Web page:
Grinding coffee beans with the Timemore C3 is a quick and easy process. I was able to grind a full 25g of coffee at a pour-over setting in about 40 seconds. It took about a minute for 18g of espresso. That’s respectable, especially for a grinder in this budget.
I was also pleased with how little effort it took to grind my coffee. The vertical lines on the aluminum body create ridges that are easy to grip, and it didn’t take much force to turn the grind handle. The grinds cup is easy to unscrew, but it stays firmly attached while grinding.
Pouring coffee beans into the grind chamber is straightforward despite the narrow body. Beans don’t tend to bounce out when filling. The only potential downside is that the grind chamber maxes out at about 25g of coffee. If you’re trying to brew a Chemex for two, that can be a problem. However, many hand grinders have limited capacity, so the small volume is not unique to the C3.
I thoroughly enjoyed the coffee I brewed with the Timemore C3. On pour-over, the coffee was sweet and maintained a lot of clarity in the cup. There was some muddiness, but it didn’t detract from the overall flavor and even added to the body in a way that balanced the profile.
On espresso, it was trickier to dial in a good shot. That’s due to the limited number of grind settings the C3 has for espresso. Once I did manage to find a good grind setting, dose weight, and brew ratio, the shot had a good balance of body and clarity.
If you’re going to use the C3 for espresso, I think the shots it produces would work best for making milk-based drinks. There’s more wiggle room in the flavor profile when pairing a shot with milk. It’s better as a multipurpose grinder, not one dedicated for espresso.
The price of the Timemore C3 is probably the best thing about it. It’s several hundred dollars cheaper than something like the Comandante C40, but it punches well above its weight. More expensive grinders will outperform the C3, but it’s one of the cheapest grinders on the market that maintains such great capability.
The burrs themselves feel like they belong on a more expensive grinder. The build quality is also a step up from the plastic used to build most other grinders in the C3’s price bracket. While it might fall short on espresso, its general versatility and functionality make it a brilliant value for its price.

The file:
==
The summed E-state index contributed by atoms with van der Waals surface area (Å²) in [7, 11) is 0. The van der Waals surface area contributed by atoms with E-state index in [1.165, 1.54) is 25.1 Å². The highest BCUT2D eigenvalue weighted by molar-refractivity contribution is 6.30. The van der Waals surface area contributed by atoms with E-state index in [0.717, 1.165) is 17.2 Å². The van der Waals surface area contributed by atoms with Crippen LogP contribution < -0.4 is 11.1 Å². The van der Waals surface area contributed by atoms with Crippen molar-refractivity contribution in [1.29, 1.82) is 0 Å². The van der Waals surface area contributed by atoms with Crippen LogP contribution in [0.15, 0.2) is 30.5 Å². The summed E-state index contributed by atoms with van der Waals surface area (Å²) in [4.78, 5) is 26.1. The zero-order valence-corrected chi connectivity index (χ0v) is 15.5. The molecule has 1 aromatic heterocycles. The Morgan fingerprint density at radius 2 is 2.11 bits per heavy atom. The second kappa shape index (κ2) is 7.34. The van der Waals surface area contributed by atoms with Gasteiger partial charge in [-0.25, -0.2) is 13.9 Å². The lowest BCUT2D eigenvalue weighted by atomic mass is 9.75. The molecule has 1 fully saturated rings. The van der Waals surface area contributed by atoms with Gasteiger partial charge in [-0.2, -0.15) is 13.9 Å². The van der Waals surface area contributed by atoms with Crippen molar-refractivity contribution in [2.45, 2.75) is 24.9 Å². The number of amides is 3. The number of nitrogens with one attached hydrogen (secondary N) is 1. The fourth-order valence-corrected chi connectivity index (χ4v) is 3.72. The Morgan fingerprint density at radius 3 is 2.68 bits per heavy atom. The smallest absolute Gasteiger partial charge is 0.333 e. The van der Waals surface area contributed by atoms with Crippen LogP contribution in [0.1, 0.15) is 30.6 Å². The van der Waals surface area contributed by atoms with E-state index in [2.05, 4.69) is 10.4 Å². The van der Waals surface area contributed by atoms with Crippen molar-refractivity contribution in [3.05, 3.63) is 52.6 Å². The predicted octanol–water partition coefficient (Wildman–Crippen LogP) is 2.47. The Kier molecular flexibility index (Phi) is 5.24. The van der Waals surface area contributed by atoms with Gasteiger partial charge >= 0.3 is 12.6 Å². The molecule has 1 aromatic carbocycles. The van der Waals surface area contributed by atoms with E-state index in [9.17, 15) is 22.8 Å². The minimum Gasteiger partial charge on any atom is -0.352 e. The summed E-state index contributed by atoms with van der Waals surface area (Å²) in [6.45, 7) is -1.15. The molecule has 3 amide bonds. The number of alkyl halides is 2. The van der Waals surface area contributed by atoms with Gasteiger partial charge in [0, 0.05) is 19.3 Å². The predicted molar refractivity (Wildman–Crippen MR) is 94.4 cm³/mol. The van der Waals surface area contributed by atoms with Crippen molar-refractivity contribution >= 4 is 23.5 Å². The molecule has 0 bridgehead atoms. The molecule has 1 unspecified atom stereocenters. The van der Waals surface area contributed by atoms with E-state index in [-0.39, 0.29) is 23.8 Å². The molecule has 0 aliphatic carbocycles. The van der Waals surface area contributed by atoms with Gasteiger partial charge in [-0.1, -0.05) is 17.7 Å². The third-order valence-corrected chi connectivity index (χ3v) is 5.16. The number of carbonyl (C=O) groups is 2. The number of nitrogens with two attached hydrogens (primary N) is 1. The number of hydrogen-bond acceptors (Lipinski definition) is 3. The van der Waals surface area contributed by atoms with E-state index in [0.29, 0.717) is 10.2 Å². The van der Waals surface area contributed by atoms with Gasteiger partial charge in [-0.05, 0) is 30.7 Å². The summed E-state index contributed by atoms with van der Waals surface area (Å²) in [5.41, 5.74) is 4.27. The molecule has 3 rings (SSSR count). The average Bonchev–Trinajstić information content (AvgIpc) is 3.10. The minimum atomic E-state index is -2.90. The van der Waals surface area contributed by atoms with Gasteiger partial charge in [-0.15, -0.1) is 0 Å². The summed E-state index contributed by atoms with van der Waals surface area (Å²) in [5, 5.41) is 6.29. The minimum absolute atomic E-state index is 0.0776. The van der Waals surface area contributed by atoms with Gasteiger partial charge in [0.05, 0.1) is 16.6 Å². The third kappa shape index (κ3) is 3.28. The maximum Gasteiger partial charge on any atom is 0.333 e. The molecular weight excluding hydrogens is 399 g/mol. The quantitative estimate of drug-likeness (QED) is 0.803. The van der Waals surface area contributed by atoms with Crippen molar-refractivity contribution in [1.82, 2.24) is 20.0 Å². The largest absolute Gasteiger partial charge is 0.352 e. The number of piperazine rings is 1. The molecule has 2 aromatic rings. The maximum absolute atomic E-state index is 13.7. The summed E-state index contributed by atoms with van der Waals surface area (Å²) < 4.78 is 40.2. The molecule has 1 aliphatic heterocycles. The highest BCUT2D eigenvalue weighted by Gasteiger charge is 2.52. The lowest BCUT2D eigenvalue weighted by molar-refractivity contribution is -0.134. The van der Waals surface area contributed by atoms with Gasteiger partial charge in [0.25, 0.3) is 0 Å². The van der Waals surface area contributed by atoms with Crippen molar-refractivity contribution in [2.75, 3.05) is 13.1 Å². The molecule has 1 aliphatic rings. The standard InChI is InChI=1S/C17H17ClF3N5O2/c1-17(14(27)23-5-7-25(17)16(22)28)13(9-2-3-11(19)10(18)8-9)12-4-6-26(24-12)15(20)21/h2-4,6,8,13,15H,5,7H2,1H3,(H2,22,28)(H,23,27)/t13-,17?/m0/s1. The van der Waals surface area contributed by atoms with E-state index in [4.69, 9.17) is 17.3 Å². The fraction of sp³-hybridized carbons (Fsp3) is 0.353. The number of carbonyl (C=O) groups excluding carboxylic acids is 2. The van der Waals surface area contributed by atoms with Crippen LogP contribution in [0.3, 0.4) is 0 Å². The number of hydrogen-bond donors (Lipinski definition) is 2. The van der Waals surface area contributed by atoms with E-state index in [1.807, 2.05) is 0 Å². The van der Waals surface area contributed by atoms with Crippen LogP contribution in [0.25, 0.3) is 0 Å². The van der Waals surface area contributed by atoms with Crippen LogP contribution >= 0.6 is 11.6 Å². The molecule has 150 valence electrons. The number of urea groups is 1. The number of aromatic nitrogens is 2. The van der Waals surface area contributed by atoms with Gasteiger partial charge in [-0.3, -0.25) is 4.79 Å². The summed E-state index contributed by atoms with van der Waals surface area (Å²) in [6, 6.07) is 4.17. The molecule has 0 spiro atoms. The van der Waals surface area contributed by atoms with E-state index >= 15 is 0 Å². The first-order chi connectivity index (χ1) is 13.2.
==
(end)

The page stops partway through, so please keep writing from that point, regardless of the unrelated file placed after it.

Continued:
Alternative Timemore Options
The C3 is just one of many Timemore grinders. How does it stack up to others in the Timemore lineup?
Timemore C2 highlights:
- Stainless steel burr
- Checkered pattern for easy grip
- 36 steps with internal adjustment
The C2 is the closest in design to the C3. It’s nearly identical in every way except for a few key areas: price, burr design, and adjustment settings.
The C2 is about slightly cheaper than the C3, and that’s because the C2 doesn’t have the patented S2C burrs of the C3. The C2 is then an even more budget-friendly option than the C3. That’s even with the expanded grind settings of the C2.
While Timemore recommends using click settings 7-20 on the C3, they recommend 6-24 on the C2. That may sound like a huge upgrade, but five extra settings don’t add much precision. Plus, the cheaper burrs mean you’re sacrificing some grind consistency.
We’ve compared the Timemore C2 and C3, and the C3 is worth a the extra (modest) price for the better burr. If you’re severely limited in your budget, the C2 is a good option.
Timemore Chestnut Slim Plus
Timemore Chestnut Slim Plus highlights:
- Slimmer, 45mm in diameter
- Limited 20g bean capacity
- Latest S2C Conical Burr
The draw of the Slim Plus is its more compact design. It is longer but narrower than the C3. In theory, that makes it easier to hold and store. In reality, it’s not a noticeably different grinding experience for me.
Besides that, the C3 Pro has a collapsible handle that remains attached to the grinder. The Slim Plus has a fixed handle that has to be removed – along with the lid – to be truly compact when packed away. I prefer the C3 Pro’s foldable handle, as it’s easier to keep the grinder intact.
The Slim Plus is also more expensive than even the C3 Pro, and in my opinion, that higher price isn’t worth it.
Should You Buy the Timemore Chestnut C3?
The sleek, sturdy build of the Timemore C3, along with its budget accessibility, make it one of my favorite pieces of brewing gear. As an all-around grinder on a budget, it’s tough to beat the C3. It can work across brew methods, although it’s not for a dedicated espresso user (maybe the occasional cappuccino drinker). For a more premium hand grinder, check out our review of the 1Zpresso JX.